Myths Vs Facts
Suicidal thoughts and how to talk about them can be confusing. Let’s set the record straight on some common myths about suicide.
Suicide occurs across all age and demographic groups and is the 2nd leading cause of death for college students. Some populations are at greater risk for suicidal thoughts than others, such as:
- American Indians and Alaska Natives
- People bereaved by suicide
- People in justice and child welfare settings
- People who intentionally hurt themselves (non-suicidal self-injury)
- People who have previously attempted suicide
- People with medical conditions
- People with mental and/or substance use disorders
- People who are lesbian, gay, bisexual, or transgender
- Members of the military and veterans
- Men in midlife and older men
Though some populations have higher risk, anyone is capable of having suicidal thoughts – no matter how popular, successful, or healthy, and even if they do not seem to have any “problems.”
Some individuals express thoughts of suicide or make suicidal gestures as a way to get the help or assistance they need. Giving them your time may save their lives. Always take expressions of suicidality seriously – start a conversation or refer the person to a qualified professional.
While self-harm behaviors can be a risk factor for future suicidality, many people who engage in these behaviors do not have suicidal thoughts or intent. Suicidal thoughts are often focused on escape and ending pain, self-harm behaviors are often described as an escape from emotional numbness and a desire to feel or distract from distress. Still, self- harm behaviors are not a sustainable coping strategy and should be addressed with a counselor or other trusted person.
Only a fraction of people who are depressed will attempt suicide. Over 90% of individuals who die by suicide have a diagnosed mental health disorder, including disorders besides depression (NAMI, 2017); that means close to 10% of suicides are completed by individuals who may not have a history of mental health concerns. People attempt suicide for many reasons, from chronic feelings of depression to receiving life- changing news. Despite the reason, all people contemplating suicide can benefit from talking to a mental health professional.
Counterintuitively, it is when depressive symptoms start to improve that an individual is at most risk for making a suicide attempt. This is because motivation often improves when depression improves, which makes it more likely that a suicidal thought will turn into a suicidal gesture. So, just because a person’s depression seems to be getting better does not mean that the risk of suicide has decreased.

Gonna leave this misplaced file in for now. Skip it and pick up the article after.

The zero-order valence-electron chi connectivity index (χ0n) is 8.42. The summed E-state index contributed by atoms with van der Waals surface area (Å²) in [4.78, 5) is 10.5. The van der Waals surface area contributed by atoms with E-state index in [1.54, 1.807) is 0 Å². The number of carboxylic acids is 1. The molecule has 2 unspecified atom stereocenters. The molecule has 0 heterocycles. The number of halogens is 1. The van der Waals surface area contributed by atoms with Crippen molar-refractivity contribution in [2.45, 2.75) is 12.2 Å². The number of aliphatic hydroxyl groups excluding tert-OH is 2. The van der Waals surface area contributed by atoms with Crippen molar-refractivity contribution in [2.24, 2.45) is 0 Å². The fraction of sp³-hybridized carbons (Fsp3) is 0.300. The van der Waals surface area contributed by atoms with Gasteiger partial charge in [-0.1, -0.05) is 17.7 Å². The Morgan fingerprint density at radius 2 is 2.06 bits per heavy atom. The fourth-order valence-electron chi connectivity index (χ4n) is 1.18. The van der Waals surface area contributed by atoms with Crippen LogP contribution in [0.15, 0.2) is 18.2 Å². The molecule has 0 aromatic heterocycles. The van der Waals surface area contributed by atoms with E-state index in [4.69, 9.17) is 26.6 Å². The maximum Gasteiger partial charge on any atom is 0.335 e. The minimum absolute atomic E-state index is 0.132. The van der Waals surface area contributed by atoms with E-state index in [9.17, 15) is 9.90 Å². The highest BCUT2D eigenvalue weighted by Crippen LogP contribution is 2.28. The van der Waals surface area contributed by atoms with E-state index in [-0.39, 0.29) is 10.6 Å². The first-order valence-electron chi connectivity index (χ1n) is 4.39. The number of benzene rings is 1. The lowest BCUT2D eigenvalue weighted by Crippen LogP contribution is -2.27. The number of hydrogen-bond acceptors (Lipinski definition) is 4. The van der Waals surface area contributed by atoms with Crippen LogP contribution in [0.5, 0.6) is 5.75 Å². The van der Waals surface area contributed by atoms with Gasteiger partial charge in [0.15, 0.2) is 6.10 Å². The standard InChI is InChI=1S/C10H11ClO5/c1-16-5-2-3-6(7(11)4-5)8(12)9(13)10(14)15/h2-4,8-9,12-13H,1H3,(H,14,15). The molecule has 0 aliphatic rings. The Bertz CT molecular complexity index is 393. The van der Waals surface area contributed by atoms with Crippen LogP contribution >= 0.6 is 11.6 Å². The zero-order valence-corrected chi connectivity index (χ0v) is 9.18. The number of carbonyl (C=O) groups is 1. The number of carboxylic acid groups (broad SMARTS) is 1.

Many suicidal individuals do not want to die, they simply cannot bear the pain in their lives and feel there is no other option.
This is simply not true — talking about suicide does not cause suicide! Engaging in a conversation with someone about suicide does NOT increase the likelihood that they will attempt suicide. Even if you are nervous or don’t know what to say, asking about suicide can normalize seeking help and show that you care. For tips on how to start the conversation.
Substance use is a significant risk factor for suicidality, especially a sudden and drastic increase in substance use. Alcohol and other drugs decrease inhibition, making it easier for a suicidal thought to become a suicidal action.
Knowing a friend or loved one who has attempted or has died by suicide puts you at a higher risk for making a suicide attempt in the future. Unexpected loss or grief can be devastating, make sure you are taking care of yourself.
Simply because someone is open about their suicidality does not mean that they will not eventually make a suicidal gesture. Someone who makes comments, jokes, or even threats about suicide is inviting you to listen and could likely use support.
Very few suicide attempts are completely impulsive; usually a person has given it significant thought and has exhibited warning signs.
One of the most significant risk factors for suicide is a history of previous attempts. While some people survive suicide attempts and recognize alternative coping strategies for the future, many others experience persistent and active thoughts of suicide. Just like it’s easier for you to attempt a task you have attempted in the past, those who have made a suicide attempt in the past tend to experience fewer barriers to trying again.
Many people who are experiencing suicidal thoughts tend to exhibit warning signs. Intervening when these warning signs appear and connecting someone experiencing suicidal thoughts to resources can be life-saving
Suicide can be prevented by taking care of yourself. Self-care is not a luxury, it is a necessity, and you are worthy of it. Being more attuned to yourself and what you need may help you better identify a moment of crisis.